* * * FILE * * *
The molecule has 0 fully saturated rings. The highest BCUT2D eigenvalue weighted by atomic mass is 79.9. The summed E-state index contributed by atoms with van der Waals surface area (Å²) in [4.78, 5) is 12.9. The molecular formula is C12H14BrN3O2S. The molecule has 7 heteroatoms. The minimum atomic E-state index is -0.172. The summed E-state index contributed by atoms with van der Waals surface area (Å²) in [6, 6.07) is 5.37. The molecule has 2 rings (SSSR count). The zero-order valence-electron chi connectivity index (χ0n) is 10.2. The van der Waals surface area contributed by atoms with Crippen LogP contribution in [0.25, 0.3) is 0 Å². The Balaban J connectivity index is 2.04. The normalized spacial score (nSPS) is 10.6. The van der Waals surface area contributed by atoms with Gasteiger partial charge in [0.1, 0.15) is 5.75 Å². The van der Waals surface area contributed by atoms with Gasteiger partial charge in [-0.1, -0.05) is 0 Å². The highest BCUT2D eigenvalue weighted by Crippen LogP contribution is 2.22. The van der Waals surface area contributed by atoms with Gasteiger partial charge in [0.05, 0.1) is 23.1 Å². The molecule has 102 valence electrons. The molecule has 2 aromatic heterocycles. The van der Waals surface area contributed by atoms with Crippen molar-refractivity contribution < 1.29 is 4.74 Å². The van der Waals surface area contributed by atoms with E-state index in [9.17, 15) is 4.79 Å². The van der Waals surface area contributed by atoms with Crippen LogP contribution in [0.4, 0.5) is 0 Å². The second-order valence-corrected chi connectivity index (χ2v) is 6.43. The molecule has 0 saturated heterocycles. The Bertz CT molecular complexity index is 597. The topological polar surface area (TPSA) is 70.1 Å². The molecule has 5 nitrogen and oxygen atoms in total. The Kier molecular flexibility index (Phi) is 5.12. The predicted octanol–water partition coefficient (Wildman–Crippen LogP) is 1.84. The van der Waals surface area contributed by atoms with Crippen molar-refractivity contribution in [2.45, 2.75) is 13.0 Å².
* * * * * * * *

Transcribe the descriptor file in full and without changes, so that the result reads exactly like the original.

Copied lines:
The molecule has 0 fully saturated rings. The highest BCUT2D eigenvalue weighted by atomic mass is 79.9. The summed E-state index contributed by atoms with van der Waals surface area (Å²) in [4.78, 5) is 12.9. The molecular formula is C12H14BrN3O2S. The molecule has 7 heteroatoms. The minimum atomic E-state index is -0.172. The summed E-state index contributed by atoms with van der Waals surface area (Å²) in [6, 6.07) is 5.37. The molecule has 2 rings (SSSR count). The zero-order valence-electron chi connectivity index (χ0n) is 10.2. The van der Waals surface area contributed by atoms with Crippen LogP contribution in [0.25, 0.3) is 0 Å². The Balaban J connectivity index is 2.04. The normalized spacial score (nSPS) is 10.6. The van der Waals surface area contributed by atoms with Gasteiger partial charge in [0.1, 0.15) is 5.75 Å². The van der Waals surface area contributed by atoms with Gasteiger partial charge in [-0.1, -0.05) is 0 Å². The highest BCUT2D eigenvalue weighted by Crippen LogP contribution is 2.22. The van der Waals surface area contributed by atoms with Gasteiger partial charge in [0.05, 0.1) is 23.1 Å². The molecule has 102 valence electrons. The molecule has 2 aromatic heterocycles. The van der Waals surface area contributed by atoms with Crippen molar-refractivity contribution < 1.29 is 4.74 Å². The van der Waals surface area contributed by atoms with E-state index in [9.17, 15) is 4.79 Å². The van der Waals surface area contributed by atoms with Crippen LogP contribution in [0.4, 0.5) is 0 Å². The second-order valence-corrected chi connectivity index (χ2v) is 6.43. The molecule has 0 saturated heterocycles. The Bertz CT molecular complexity index is 597. The topological polar surface area (TPSA) is 70.1 Å². The molecule has 5 nitrogen and oxygen atoms in total. The Kier molecular flexibility index (Phi) is 5.12. The predicted octanol–water partition coefficient (Wildman–Crippen LogP) is 1.84. The van der Waals surface area contributed by atoms with Crippen molar-refractivity contribution in [2.45, 2.75) is 13.0 Å².